Hawaii Agriculture Department detects bovine tuberculosis in Molokai cow for first time since 1997

Local News

HONOLULU (KHON2) — The Hawaii Department of Agriculture (HDOA) announced on Friday, July 9, a cow in a herd on Molokai was infected with bovine tuberculosis(bTB); a contagious, communicable animal disease that can infect humans.

The last time bTB was detected in a cattle herd in Hawaii was on Molokai in 1997, according to HDOA officials.

Officials said the infected cow came from a herd in Ho`olehua in the central part of Molokai. The cow was briefly pastured in Mapulehu on the east end of Molokai due to the severe drought, HDOA officials said.

The recently infected cow was one of 30 in the herd that was tested on June 22, 2021. The balance of the population in question tested negative, according to the HDOA, but the entire herd will be depopulated to ensure the infection does not remain in Molokai’s cow population.

HDOA officials are working with the U.S. Department of Agriculture (USDA) to create a cleanup plan to depopulate the infected herd and pay indemnity to its owner.

“While the detection of bovine tuberculosis has only been confirmed in one animal to date, it is the foremost priority for the department to isolate and control this disease before it can spread to other cattle herds on the island. Of all people, Molokai ranchers understand the importance of containing this disease and we appreciate their continued cooperation and assistance.”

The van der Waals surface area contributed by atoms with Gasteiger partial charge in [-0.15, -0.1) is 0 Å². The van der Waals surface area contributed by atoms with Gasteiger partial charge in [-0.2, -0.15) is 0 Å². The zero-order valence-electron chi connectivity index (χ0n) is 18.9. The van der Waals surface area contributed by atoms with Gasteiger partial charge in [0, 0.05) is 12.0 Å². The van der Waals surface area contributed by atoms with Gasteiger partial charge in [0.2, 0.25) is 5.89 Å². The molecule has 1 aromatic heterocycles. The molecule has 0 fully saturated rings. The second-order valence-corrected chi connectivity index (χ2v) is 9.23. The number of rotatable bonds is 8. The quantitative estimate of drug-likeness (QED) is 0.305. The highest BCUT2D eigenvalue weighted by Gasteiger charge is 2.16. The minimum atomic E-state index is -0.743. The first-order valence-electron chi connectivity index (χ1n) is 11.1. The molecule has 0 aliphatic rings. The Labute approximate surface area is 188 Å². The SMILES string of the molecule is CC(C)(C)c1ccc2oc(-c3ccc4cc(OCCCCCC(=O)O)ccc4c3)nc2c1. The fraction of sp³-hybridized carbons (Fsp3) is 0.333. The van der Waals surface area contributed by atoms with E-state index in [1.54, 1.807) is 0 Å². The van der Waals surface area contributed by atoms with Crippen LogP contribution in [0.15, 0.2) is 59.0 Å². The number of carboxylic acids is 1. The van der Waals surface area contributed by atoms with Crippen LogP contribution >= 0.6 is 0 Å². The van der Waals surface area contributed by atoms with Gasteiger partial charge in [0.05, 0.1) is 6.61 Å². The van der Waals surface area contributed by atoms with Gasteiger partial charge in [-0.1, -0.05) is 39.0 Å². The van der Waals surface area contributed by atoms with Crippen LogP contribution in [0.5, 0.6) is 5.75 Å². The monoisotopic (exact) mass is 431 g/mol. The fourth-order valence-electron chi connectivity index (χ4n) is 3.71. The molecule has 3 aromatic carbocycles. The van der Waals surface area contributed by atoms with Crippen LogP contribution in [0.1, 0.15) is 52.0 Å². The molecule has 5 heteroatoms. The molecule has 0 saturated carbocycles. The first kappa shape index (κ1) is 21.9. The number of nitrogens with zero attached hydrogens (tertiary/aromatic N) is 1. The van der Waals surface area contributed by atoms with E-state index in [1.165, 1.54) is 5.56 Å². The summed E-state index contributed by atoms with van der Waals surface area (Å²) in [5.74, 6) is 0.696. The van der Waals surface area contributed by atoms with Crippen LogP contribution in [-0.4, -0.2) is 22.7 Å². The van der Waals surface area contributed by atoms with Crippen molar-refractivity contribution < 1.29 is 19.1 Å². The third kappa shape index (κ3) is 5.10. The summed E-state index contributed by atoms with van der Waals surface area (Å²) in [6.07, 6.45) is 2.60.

Phyllis Shimabukuro-Geiser, chairperson of the Hawai`i Board of Agriculture.

Sporadic outbreaks of bTB have occurred in cattle herds on Molokai since the 1940s, officials said. Hawaii attained “bovine tuberculosis free” status from the USDA in 1993, but it was suspended in 1997 when a 10-year-old cow on Molokai was infected with bTB.

The 10-year-old cow’s entire herd was depopulated and Hawaii regained “bovine tuberculosis free” status in 1998. Cows are the primary hosts of bTB, but the disease is known to occur in humans in countries with poor disease-control programs, according to HDOA officials.

Since the 1997 infection, officials have been monitoring cattle herds and wildlife on Molokai. The herds are tested annually and laboratory testing is conducted on wildlife turned in by hunters, officials said.

Click here for more information on bTB.

Copyright 2021 Nexstar Media Inc. All rights reserved. This material may not be published, broadcast, rewritten, or redistributed.

More Hawaii News

More Local News

Trending Stories